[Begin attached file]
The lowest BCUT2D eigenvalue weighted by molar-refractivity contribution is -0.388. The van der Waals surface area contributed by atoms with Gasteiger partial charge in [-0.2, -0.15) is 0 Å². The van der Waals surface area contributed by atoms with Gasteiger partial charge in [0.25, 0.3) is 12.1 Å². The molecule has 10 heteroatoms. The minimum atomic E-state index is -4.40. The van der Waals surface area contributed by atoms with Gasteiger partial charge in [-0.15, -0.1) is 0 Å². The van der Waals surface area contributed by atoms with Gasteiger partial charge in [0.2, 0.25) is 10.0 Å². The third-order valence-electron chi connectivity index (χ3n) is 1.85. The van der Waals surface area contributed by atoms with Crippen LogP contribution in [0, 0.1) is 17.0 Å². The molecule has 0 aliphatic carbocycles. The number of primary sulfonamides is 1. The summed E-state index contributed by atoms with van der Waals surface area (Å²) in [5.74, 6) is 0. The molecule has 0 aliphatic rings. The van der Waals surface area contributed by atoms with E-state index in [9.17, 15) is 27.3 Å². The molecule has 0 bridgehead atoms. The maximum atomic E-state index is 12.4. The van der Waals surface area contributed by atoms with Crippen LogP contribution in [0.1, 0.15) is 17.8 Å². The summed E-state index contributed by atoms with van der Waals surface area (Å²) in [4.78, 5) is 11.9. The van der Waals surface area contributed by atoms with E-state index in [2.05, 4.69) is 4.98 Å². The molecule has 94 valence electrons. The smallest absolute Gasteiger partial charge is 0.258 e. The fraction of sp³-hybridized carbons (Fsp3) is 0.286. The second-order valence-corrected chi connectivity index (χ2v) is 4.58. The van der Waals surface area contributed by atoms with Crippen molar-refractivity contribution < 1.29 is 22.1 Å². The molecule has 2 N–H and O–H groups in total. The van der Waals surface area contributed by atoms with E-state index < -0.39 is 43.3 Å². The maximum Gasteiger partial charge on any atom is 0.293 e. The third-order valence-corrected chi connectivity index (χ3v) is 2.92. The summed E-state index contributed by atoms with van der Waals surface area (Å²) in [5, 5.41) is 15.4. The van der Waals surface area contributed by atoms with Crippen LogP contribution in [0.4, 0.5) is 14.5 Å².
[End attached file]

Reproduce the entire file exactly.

The lowest BCUT2D eigenvalue weighted by molar-refractivity contribution is -0.388. The van der Waals surface area contributed by atoms with Gasteiger partial charge in [-0.2, -0.15) is 0 Å². The van der Waals surface area contributed by atoms with Gasteiger partial charge in [0.25, 0.3) is 12.1 Å². The molecule has 10 heteroatoms. The minimum atomic E-state index is -4.40. The van der Waals surface area contributed by atoms with Gasteiger partial charge in [-0.15, -0.1) is 0 Å². The van der Waals surface area contributed by atoms with Gasteiger partial charge in [0.2, 0.25) is 10.0 Å². The third-order valence-electron chi connectivity index (χ3n) is 1.85. The van der Waals surface area contributed by atoms with Crippen LogP contribution in [0, 0.1) is 17.0 Å². The molecule has 0 aliphatic carbocycles. The number of primary sulfonamides is 1. The summed E-state index contributed by atoms with van der Waals surface area (Å²) in [5.74, 6) is 0. The molecule has 0 aliphatic rings. The van der Waals surface area contributed by atoms with E-state index in [9.17, 15) is 27.3 Å². The molecule has 0 bridgehead atoms. The maximum atomic E-state index is 12.4. The van der Waals surface area contributed by atoms with Crippen LogP contribution in [0.1, 0.15) is 17.8 Å². The summed E-state index contributed by atoms with van der Waals surface area (Å²) in [4.78, 5) is 11.9. The van der Waals surface area contributed by atoms with E-state index in [2.05, 4.69) is 4.98 Å². The molecule has 94 valence electrons. The smallest absolute Gasteiger partial charge is 0.258 e. The fraction of sp³-hybridized carbons (Fsp3) is 0.286. The second-order valence-corrected chi connectivity index (χ2v) is 4.58. The van der Waals surface area contributed by atoms with Crippen molar-refractivity contribution < 1.29 is 22.1 Å². The molecule has 2 N–H and O–H groups in total. The van der Waals surface area contributed by atoms with E-state index < -0.39 is 43.3 Å². The maximum Gasteiger partial charge on any atom is 0.293 e. The third-order valence-corrected chi connectivity index (χ3v) is 2.92. The summed E-state index contributed by atoms with van der Waals surface area (Å²) in [5, 5.41) is 15.4. The van der Waals surface area contributed by atoms with Crippen LogP contribution in [0.4, 0.5) is 14.5 Å².